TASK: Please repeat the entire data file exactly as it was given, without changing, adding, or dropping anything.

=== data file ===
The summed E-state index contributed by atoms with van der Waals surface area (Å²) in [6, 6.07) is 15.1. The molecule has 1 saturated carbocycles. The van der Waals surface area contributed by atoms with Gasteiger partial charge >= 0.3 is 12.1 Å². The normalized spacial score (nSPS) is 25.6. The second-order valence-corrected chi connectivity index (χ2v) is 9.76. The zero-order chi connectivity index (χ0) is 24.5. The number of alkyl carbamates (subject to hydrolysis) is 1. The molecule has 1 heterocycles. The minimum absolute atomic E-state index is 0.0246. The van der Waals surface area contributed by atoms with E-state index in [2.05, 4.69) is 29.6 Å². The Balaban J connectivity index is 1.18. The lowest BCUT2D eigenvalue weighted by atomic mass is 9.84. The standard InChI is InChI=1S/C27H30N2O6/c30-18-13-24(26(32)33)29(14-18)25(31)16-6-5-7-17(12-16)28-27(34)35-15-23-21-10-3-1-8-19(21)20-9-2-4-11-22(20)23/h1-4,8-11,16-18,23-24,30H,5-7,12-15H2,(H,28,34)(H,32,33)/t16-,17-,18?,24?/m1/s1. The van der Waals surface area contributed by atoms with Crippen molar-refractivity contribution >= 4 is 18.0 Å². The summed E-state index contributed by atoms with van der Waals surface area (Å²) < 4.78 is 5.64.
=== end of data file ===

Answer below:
The summed E-state index contributed by atoms with van der Waals surface area (Å²) in [6, 6.07) is 15.1. The molecule has 1 saturated carbocycles. The van der Waals surface area contributed by atoms with Gasteiger partial charge >= 0.3 is 12.1 Å². The normalized spacial score (nSPS) is 25.6. The second-order valence-corrected chi connectivity index (χ2v) is 9.76. The zero-order chi connectivity index (χ0) is 24.5. The number of alkyl carbamates (subject to hydrolysis) is 1. The molecule has 1 heterocycles. The minimum absolute atomic E-state index is 0.0246. The van der Waals surface area contributed by atoms with E-state index in [2.05, 4.69) is 29.6 Å². The Balaban J connectivity index is 1.18. The lowest BCUT2D eigenvalue weighted by atomic mass is 9.84. The standard InChI is InChI=1S/C27H30N2O6/c30-18-13-24(26(32)33)29(14-18)25(31)16-6-5-7-17(12-16)28-27(34)35-15-23-21-10-3-1-8-19(21)20-9-2-4-11-22(20)23/h1-4,8-11,16-18,23-24,30H,5-7,12-15H2,(H,28,34)(H,32,33)/t16-,17-,18?,24?/m1/s1. The van der Waals surface area contributed by atoms with Crippen molar-refractivity contribution >= 4 is 18.0 Å². The summed E-state index contributed by atoms with van der Waals surface area (Å²) < 4.78 is 5.64.